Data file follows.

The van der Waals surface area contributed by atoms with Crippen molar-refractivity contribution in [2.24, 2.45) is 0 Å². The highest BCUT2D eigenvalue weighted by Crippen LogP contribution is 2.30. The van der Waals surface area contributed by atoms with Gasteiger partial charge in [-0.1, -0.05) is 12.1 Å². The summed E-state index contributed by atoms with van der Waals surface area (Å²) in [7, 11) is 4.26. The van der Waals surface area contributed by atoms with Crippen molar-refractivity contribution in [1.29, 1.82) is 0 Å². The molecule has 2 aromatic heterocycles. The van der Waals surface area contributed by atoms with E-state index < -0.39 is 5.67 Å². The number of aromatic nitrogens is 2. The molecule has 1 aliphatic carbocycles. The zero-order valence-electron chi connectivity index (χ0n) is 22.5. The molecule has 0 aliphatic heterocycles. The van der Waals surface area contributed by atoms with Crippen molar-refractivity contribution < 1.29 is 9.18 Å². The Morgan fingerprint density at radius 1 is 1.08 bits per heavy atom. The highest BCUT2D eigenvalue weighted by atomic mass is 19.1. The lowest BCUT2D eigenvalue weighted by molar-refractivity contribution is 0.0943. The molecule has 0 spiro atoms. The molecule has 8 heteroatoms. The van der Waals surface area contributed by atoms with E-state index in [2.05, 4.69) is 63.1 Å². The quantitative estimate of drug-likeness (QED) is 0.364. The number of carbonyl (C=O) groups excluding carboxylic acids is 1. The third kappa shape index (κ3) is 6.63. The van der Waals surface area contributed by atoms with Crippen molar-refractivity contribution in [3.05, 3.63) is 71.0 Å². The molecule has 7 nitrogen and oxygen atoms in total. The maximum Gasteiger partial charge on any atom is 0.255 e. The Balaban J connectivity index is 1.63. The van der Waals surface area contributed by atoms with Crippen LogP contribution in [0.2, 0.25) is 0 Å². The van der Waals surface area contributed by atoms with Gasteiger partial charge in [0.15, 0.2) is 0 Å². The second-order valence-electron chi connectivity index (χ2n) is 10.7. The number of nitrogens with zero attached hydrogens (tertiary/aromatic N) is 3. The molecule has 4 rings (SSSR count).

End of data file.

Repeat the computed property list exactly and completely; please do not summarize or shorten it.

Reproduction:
The van der Waals surface area contributed by atoms with Crippen molar-refractivity contribution in [2.24, 2.45) is 0 Å². The highest BCUT2D eigenvalue weighted by Crippen LogP contribution is 2.30. The van der Waals surface area contributed by atoms with Gasteiger partial charge in [-0.1, -0.05) is 12.1 Å². The summed E-state index contributed by atoms with van der Waals surface area (Å²) in [7, 11) is 4.26. The van der Waals surface area contributed by atoms with Crippen molar-refractivity contribution in [1.29, 1.82) is 0 Å². The molecule has 2 aromatic heterocycles. The van der Waals surface area contributed by atoms with E-state index < -0.39 is 5.67 Å². The number of aromatic nitrogens is 2. The molecule has 1 aliphatic carbocycles. The zero-order valence-electron chi connectivity index (χ0n) is 22.5. The molecule has 0 aliphatic heterocycles. The van der Waals surface area contributed by atoms with Crippen molar-refractivity contribution < 1.29 is 9.18 Å². The Morgan fingerprint density at radius 1 is 1.08 bits per heavy atom. The highest BCUT2D eigenvalue weighted by atomic mass is 19.1. The lowest BCUT2D eigenvalue weighted by molar-refractivity contribution is 0.0943. The molecule has 0 spiro atoms. The molecule has 8 heteroatoms. The van der Waals surface area contributed by atoms with E-state index in [2.05, 4.69) is 63.1 Å². The quantitative estimate of drug-likeness (QED) is 0.364. The number of carbonyl (C=O) groups excluding carboxylic acids is 1. The third kappa shape index (κ3) is 6.63. The van der Waals surface area contributed by atoms with Crippen molar-refractivity contribution in [3.05, 3.63) is 71.0 Å². The molecule has 7 nitrogen and oxygen atoms in total. The maximum Gasteiger partial charge on any atom is 0.255 e. The Balaban J connectivity index is 1.63. The van der Waals surface area contributed by atoms with Crippen LogP contribution in [0.2, 0.25) is 0 Å². The van der Waals surface area contributed by atoms with Gasteiger partial charge in [0.15, 0.2) is 0 Å². The second-order valence-electron chi connectivity index (χ2n) is 10.7. The number of nitrogens with zero attached hydrogens (tertiary/aromatic N) is 3. The molecule has 4 rings (SSSR count).